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October 24, 1993 | WILLIAM TUOHY, TIMES STAFF WRITER
Nine people were killed and more than 50 injured Saturday when the outlawed Irish Republican Army set off a bomb in the Protestant section of Belfast. It was the deadliest IRA attack in Northern Ireland in six years. The IRA admitted responsibility, claiming that the targeted building was being used for a meeting of an outlawed Protestant paramilitary organization, the Ulster Freedom Fighters.
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NEWS
September 5, 1994 | Reuters
A car bomb exploded Sunday evening outside an office belonging to Sinn Fein, the political wing of the IRA, in the Roman Catholic Falls Road area of Belfast, and a Protestant extremist group took responsibility. Police said no one was injured in the explosion, which could be heard across town and which blew out nearby windows. The outlawed Protestant extremist Ulster Volunteer Force said it was responsible for the blast.
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NEWS
October 17, 1988
A Protestant extremist group said its gunmen killed a leader of the Protestant Ulster Defense Assn. because he betrayed the association's cause in Northern Ireland. The outlawed Ulster Freedom Fighters said James Craig, 47, was the target in the Saturday shooting in a Belfast bar. A second man was killed and four others were wounded in the gunfire. Initially, guerrillas of the outlawed Irish Republican Army were suspected.
NEWS
October 24, 1993 | WILLIAM TUOHY, TIMES STAFF WRITER
Nine people were killed and more than 50 injured Saturday when the outlawed Irish Republican Army set off a bomb in the Protestant section of Belfast. It was the deadliest IRA attack in Northern Ireland in six years. The IRA admitted responsibility, claiming that the targeted building was being used for a meeting of an outlawed Protestant paramilitary organization, the Ulster Freedom Fighters.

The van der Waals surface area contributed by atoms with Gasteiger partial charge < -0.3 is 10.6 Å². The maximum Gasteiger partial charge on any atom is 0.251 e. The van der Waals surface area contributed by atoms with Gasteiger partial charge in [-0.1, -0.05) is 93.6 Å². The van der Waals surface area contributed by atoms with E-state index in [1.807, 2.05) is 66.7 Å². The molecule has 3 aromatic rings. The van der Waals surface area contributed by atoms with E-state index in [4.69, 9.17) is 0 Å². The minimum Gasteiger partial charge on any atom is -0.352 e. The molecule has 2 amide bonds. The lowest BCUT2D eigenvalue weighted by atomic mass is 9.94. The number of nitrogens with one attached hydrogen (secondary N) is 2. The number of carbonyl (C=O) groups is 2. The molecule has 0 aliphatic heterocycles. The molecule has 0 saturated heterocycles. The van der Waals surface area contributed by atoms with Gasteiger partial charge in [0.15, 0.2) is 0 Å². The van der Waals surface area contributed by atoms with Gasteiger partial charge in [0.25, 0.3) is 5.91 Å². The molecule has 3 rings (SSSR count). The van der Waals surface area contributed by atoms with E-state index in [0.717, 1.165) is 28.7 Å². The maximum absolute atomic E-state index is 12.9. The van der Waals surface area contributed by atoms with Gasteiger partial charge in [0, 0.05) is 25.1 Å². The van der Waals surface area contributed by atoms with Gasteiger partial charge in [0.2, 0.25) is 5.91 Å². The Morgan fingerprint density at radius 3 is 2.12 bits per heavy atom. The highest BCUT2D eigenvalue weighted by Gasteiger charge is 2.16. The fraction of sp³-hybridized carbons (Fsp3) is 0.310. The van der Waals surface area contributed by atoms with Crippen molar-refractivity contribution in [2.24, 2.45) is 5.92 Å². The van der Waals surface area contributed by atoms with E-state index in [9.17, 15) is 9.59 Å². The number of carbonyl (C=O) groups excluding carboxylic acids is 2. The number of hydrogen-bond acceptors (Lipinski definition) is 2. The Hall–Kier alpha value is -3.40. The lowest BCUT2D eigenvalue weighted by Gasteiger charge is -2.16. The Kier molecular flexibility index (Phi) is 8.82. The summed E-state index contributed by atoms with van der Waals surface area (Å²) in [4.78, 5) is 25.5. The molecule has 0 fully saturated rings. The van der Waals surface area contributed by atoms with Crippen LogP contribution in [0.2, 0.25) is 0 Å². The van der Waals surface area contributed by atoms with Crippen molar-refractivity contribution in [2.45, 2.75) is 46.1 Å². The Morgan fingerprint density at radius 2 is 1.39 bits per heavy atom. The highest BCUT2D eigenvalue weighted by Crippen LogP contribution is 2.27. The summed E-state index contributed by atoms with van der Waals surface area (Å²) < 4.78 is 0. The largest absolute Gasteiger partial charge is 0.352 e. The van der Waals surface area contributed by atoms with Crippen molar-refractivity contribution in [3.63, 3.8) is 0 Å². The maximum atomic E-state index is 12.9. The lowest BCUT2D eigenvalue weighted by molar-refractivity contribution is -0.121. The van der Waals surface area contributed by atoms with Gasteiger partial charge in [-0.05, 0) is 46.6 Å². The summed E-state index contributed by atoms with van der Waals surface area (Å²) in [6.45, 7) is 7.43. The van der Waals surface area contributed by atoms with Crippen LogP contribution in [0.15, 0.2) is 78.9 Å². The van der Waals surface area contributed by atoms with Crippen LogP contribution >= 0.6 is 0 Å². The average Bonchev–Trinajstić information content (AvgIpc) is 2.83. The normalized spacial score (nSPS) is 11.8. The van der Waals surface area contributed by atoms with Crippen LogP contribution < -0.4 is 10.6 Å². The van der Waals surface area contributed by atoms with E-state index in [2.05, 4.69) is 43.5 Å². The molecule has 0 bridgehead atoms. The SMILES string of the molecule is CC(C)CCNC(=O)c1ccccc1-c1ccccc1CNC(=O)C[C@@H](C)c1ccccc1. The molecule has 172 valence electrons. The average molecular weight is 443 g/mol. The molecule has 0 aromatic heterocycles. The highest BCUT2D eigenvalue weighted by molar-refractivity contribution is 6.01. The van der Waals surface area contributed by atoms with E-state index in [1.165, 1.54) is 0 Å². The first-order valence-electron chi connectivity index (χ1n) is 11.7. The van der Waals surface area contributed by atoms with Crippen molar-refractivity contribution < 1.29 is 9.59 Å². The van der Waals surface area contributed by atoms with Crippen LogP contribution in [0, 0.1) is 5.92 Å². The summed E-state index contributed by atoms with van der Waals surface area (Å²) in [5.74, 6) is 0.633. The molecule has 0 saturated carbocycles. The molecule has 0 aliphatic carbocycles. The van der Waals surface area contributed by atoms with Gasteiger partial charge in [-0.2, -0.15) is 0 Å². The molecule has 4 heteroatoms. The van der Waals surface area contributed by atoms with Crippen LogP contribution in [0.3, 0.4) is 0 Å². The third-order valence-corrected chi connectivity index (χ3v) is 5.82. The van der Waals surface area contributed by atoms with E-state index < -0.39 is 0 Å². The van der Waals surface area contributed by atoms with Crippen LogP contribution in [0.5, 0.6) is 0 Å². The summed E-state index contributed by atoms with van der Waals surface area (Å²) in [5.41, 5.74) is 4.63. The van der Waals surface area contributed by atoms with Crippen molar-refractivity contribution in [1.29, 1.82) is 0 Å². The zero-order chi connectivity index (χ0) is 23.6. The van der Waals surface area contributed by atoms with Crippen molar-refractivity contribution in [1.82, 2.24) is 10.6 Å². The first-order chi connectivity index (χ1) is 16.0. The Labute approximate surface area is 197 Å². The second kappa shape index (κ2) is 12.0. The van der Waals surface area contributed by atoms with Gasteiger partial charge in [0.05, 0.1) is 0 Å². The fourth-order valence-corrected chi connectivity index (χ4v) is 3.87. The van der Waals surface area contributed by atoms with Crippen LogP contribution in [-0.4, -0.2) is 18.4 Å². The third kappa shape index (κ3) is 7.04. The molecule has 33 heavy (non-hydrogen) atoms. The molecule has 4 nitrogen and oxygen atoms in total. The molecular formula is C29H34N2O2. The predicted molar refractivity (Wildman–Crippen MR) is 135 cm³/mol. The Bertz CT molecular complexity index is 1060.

NEWS
October 17, 1988
The military wing of the Ulster Defense Assn., the largest Protestant paramilitary group in Northern Ireland, claimed responsibility for the murder of one of the group's leaders. The outlawed loyalist group, the Ulster Freedom Fighters, said it "executed" defense association leader Jimmy Craig. He was killed when two masked men entered the Castle Inn bar in Belfast on Saturday, forced customers to lie on the floor and opened fire. Another man was also killed and four people were wounded.
CALIFORNIA | LOCAL
August 14, 1990
I agree with the editorial of Aug. 1, speaking to the IRA and Noraid in the occupied area in Northern Ireland. I do not agree with the placement of article on Page A27 on Aug. 2. This article was about the murder of an Irish Catholic by four masked gunmen who killed a father celebrating his son's 5th birthday. The Ulster Freedom Fighters, an outlawed Protestant extremist group, later claimed responsibility. Please be fair when reporting related items. DON STONEBRAKER Huntington Beach
NEWS